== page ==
The controversy surrounding Mitt Romney’s departure from Bain Capital continued to swirl Sunday, with a former Bain partner admitting that Romney was “legally” in charge of Bain from 1999 through 2002, and an adviser to Romney claiming that Romney retired from Bain “retroactively.”
Ed Gillespie, a top adviser to Romney, said “that he [Romney] could be part time” at Bain after taking on duties running the 2002 Winter Olympics, but that he instead “took a leave of absence.”
Gillespie added, “he ended up not going back at all and retired retroactively to February of 1999 as a result.”
He made a similar statement on NBC’s “Meet the Press.”
The statement drew a mocking response from supporters of President Barack Obama, who noted that Gillespie was essentially conceding that Romney had in fact been involved with Bain through 2002.
The Boston Globe, meanwhile, published a story on Saturday saying Romney’s position on his departure from Bain has “evolved,” and that evidence shows that Romney had at least some connection to the company he founded after February of 1999, when he maintains he left the company.
Former Bain partner Ed Conard also admitted Sunday that Romney had been officially in charge of Bain through 2002. Asked by MSNBC’s Chris Hayes whether Romney was in fact CEO of Bain during that time, Conard replied, “Legally, on documents, I suppose, yes.”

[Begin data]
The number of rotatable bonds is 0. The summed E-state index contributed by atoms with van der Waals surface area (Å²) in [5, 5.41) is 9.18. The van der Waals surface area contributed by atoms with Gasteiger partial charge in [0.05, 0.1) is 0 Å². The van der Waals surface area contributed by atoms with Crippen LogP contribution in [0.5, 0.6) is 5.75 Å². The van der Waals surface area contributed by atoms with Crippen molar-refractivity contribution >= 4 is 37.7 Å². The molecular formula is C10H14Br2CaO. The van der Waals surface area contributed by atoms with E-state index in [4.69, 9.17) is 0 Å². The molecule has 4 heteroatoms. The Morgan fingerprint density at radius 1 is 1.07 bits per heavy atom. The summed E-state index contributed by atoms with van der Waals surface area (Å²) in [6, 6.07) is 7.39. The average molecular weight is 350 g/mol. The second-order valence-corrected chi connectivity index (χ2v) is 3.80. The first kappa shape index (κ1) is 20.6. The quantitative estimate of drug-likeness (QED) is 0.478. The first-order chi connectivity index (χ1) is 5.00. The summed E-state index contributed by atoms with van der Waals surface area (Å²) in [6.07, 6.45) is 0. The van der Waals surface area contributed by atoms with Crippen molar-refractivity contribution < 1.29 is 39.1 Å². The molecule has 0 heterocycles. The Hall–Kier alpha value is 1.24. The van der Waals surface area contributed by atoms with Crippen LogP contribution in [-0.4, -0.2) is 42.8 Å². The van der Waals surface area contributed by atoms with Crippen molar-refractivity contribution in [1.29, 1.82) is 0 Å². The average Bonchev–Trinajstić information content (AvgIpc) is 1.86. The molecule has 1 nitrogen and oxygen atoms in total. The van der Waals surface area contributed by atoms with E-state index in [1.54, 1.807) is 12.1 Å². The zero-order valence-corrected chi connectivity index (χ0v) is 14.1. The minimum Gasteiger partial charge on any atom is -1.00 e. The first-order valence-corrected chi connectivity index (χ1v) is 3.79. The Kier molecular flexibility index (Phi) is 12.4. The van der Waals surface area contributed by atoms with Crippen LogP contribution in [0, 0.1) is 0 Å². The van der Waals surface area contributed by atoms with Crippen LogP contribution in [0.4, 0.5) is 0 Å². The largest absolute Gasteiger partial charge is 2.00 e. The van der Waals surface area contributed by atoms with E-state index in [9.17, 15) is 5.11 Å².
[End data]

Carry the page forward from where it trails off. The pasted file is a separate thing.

Conard said that Romney’s departure as CEO was delayed by negotiation of a severance package for Romney.
Since running for governor of Massachusetts in 2002, Romney has maintained that he departed Bain in February of 1999. The timing of Romney’s departure is important, because Bain was involved in a number of politically problematic transactions after Romney’s claimed departure time, including the shuttering of GST Steel and investment in a company that disposes of medical waste, including aborted fetuses.
Romney again attacked the Obama campaign Monday. On “Fox and Friends,” Romney said, “What does it say about a president whose record is so poor that all he can do in this campaign is attack me?”
Obama denied that he was simply attacking Romney. In an interview on “CBS This Morning,” Obama said, “we’ve done a whole slew of positive ads that talk exactly about how we need to change our education system, how we need to change our tax code, how we need to rebuild America, how we need to promote American energy. Those just don’t get attention in the news.”
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